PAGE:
Do minorities pay more for car insurance?

ProPublica found that major car insurance companies charge people living in California zip codes with a mostly minority population more for car insurance. (May 5, 2017)

Minority neighborhoods in California was part of the focus of an April ProPublica story on car insurance.

The investigative news outlet found that major car insurance companies charge people living in California zip codes with a mostly minority population more for car insurance than those who live in "whiter neighborhoods." 

U.S. Rep. John Garamendi (D-Walnut Grove) wasn't surprised by the findings. He was the state's Insurance Commissioner from 1991-95 and again from 2003-07. 

"The insurance companies are looking for ways to sell policies to people they believe are not likely to have accidents, so they exclude broad segments of the community," said Garamendi. "And almost always, it's the minority community." 

He recalled driving down streets in minority neighborhoods as Insurance Commissioner and not seeing signs advertising car insurance. 

"We'd fine companies," he said. 

James Lynch, chief actuary at the Insurance Information Institute, said there are multiple reasons why car insurance costs more in one area as opposed to another.

For example, a particular neighborhood could have a higher density of vehicles, which could mean a higher likelihood of an accident.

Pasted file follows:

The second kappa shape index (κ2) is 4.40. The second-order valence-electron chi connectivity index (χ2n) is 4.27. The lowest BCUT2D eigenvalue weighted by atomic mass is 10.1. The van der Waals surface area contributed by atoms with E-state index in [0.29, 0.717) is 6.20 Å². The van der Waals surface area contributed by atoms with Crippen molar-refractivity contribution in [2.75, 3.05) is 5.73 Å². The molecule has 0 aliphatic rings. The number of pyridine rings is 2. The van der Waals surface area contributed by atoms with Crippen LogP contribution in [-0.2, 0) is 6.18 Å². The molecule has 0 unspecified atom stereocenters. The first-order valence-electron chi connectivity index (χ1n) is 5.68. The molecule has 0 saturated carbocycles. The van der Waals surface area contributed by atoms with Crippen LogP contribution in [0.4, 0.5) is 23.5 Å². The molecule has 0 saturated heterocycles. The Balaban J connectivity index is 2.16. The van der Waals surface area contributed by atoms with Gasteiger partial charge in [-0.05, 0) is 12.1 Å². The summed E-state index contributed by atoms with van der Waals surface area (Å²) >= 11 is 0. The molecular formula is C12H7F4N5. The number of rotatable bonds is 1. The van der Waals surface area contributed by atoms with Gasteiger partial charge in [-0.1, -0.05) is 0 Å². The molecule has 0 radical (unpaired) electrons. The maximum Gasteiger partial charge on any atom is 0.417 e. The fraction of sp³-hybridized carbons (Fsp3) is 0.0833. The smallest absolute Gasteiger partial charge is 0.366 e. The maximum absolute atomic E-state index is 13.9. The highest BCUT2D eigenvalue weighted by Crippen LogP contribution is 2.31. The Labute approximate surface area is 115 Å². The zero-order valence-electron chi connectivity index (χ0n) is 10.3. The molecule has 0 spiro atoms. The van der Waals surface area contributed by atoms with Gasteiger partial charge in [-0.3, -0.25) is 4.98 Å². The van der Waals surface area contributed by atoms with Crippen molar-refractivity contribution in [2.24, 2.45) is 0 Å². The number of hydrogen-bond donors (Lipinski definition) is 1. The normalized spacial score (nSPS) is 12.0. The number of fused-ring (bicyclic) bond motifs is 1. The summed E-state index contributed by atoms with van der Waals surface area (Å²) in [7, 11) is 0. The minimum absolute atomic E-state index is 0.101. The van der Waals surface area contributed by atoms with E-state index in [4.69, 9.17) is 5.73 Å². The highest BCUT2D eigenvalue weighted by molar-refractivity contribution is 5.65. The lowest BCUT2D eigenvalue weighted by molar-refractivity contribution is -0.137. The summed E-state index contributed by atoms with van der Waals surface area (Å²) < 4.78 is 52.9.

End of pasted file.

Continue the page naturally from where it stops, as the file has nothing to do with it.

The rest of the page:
"Insurance companies don’t collect information on race, it would just be disgusting behavior anyway," Lynch said. 

The state's Department of Insurance said ProPublica's study relies on industry averages to compare car insurance premiums.

"In California, insurers' premium rates are not based on industry averages -- instead they are based on actual loss experience, which varies by carrier," the state's Department of Insurance said in a statement. 

But, ProPublica notes that it is unlikely that the difference between what car insurance companies lose in a specific zip code compared to the average "would result in a consistent pattern of higher prices for minority neighborhoods." 

So how does your zip code compare? Enter it in ProPublica's system here

© 2017 KXTV-TV


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